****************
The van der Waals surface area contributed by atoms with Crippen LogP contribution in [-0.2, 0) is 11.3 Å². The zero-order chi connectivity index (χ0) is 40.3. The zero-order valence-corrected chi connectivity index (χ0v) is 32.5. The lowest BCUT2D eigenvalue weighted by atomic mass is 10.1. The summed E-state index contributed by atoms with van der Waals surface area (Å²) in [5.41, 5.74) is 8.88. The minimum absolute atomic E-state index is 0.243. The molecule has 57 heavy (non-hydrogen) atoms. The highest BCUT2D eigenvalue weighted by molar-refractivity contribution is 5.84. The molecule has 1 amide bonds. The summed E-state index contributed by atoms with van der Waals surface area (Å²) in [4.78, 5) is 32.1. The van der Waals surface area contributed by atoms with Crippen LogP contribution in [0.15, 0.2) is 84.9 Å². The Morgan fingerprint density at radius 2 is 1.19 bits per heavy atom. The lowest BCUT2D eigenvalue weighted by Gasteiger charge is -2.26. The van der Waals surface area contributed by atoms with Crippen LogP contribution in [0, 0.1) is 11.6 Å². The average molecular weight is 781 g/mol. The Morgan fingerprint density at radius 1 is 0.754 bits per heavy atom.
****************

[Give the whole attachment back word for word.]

The van der Waals surface area contributed by atoms with Crippen LogP contribution in [-0.2, 0) is 11.3 Å². The zero-order chi connectivity index (χ0) is 40.3. The zero-order valence-corrected chi connectivity index (χ0v) is 32.5. The lowest BCUT2D eigenvalue weighted by atomic mass is 10.1. The summed E-state index contributed by atoms with van der Waals surface area (Å²) in [5.41, 5.74) is 8.88. The minimum absolute atomic E-state index is 0.243. The molecule has 57 heavy (non-hydrogen) atoms. The highest BCUT2D eigenvalue weighted by molar-refractivity contribution is 5.84. The molecule has 1 amide bonds. The summed E-state index contributed by atoms with van der Waals surface area (Å²) in [4.78, 5) is 32.1. The van der Waals surface area contributed by atoms with Crippen LogP contribution in [0.15, 0.2) is 84.9 Å². The Morgan fingerprint density at radius 2 is 1.19 bits per heavy atom. The lowest BCUT2D eigenvalue weighted by Gasteiger charge is -2.26. The van der Waals surface area contributed by atoms with Crippen LogP contribution in [0, 0.1) is 11.6 Å². The average molecular weight is 781 g/mol. The Morgan fingerprint density at radius 1 is 0.754 bits per heavy atom.